Hannes Bjorninen scored the go-ahead goal 31 seconds into the third period and Finland claimed its first Olympic men’s hockey gold medal with a 2-1 win over the Russian Olympic Committee on the final day of the Beijing Games.
Ville Pokka also scored and Harri Sateri stopped 16 shots as Finland rallied from a 1-0 first-period deficit. The Finns’ best finishes in 17 previous Olympic appearances were silver medals at the 1988 Calgary Games and 2006 Torino Games.
Mikhail Grigorenko scored for the favored Russian team, the defending champions, in the second consecutive tournament without NHL players. The Russians won 4-3 over Germany in overtime in the gold-medal final at the 2018 Pyeongchang Games.
Ivan Fedotov stopped 29 shots for the Russian Olympic Committee.
Finland completed the tournament with a 7-0 record.
Taiwan’s premier wants a Taiwanese Olympic speedskater to be punished for wearing what appeared to be a suit from rival China’s team during training.
Symbols of the two sides are especially sensitive at a time when China’s ruling Communist Party, which claims Taiwan as part of its territory, is trying to intimidate the island democracy by flying fighter jets and bombers nearby.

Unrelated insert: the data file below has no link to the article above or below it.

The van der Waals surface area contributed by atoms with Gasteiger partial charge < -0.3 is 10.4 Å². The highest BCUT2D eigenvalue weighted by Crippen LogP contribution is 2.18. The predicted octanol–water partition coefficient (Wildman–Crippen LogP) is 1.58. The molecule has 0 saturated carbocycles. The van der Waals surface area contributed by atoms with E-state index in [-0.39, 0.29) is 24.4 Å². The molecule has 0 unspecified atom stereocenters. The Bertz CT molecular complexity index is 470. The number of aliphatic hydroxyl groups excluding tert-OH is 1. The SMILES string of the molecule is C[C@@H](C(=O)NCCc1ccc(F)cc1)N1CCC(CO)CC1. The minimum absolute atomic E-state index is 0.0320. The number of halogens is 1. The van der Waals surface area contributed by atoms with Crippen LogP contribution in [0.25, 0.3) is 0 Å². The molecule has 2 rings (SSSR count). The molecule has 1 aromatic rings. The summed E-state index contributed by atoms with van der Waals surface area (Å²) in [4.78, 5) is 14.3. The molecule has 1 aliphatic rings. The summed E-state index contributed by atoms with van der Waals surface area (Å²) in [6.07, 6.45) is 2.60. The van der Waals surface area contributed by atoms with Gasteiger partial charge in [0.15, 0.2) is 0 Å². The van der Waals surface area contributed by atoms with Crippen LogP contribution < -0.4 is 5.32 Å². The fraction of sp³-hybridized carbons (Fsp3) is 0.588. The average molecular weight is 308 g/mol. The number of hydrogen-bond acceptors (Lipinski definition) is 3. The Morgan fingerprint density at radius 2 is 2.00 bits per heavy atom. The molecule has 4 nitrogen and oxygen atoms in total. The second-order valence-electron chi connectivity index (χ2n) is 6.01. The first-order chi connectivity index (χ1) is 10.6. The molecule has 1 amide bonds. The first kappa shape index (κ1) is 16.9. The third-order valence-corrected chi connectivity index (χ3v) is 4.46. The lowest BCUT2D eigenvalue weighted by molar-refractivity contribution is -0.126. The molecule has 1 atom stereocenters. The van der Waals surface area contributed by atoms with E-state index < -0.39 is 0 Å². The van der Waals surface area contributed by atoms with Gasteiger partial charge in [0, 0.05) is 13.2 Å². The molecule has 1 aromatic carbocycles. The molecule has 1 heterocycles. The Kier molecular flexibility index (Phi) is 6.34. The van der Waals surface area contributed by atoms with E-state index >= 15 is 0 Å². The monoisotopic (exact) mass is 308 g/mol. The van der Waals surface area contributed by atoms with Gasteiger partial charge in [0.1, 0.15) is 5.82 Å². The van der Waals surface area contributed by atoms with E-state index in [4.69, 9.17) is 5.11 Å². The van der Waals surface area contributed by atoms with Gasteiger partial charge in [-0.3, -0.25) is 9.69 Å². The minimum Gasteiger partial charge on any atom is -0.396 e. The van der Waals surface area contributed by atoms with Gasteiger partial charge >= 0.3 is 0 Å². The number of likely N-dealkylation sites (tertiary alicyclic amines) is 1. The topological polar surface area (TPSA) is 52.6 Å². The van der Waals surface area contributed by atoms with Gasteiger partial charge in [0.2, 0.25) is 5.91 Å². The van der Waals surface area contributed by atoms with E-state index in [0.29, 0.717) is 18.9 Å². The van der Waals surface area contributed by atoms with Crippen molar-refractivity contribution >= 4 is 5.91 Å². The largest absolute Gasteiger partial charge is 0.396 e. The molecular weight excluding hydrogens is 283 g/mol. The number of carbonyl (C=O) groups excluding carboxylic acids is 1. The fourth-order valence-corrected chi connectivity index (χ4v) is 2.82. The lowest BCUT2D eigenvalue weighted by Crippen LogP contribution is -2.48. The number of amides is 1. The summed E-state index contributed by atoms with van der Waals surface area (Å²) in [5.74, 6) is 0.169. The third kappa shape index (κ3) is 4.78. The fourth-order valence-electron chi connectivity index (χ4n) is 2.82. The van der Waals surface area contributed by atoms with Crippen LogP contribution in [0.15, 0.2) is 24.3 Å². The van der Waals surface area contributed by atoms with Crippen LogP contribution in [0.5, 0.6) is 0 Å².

Huang Yu-ting, one of four Taiwanese athletes at the Winter Games, posted a video on her social media page Jan. 23 showing her training in what appeared to be a Chinese suit, the Central News Agency reported. It said Huang apologized and removed the video.
Premier Su Tseng-chang asked the Ministry of Education and the Sports Administration to investigate so Huang would “receive an adequate punishment,” CNA reported, citing a Cabinet spokesperson, Lo Ping-cheng.
Taiwan’s Sports Administration said Huang would face no penalty but should be “more aware of the sensitivity of cross-Taiwan Strait politics,” according to CNA.
Cross-country skier Therese Johaug of Norway won the women's 30-kilometer mass start, her third gold at the Beijing Olympics.
Fighting fierce winds and brutal temperatures, she went out front early in the race and held on, finishing in 1 hour, 24 minutes and 54 seconds. Johaug also won the skiathlon and 10-kilometer classic race.
American Jessie Diggins kept a steady pace behind the Norwegian as gusts whipped across the tracks, battering the skiers. She crossed the finish line 1 minute and 43.3 seconds behind Johaug to win silver. She had already become the first American woman to win an individual cross-country medal when she took bronze in the sprint earlier in the Beijing Games.
Finland’s Kerttu Niskanen won bronze 2 minutes and 33.3 second back.
Strong wind gusts sent snow squalls across the frozen tracks as the women skied four laps on a 7.5-kilometer (4.6-mile) course with buffs pulled up over their hats, tape across their faces and extra layers under their racing suits.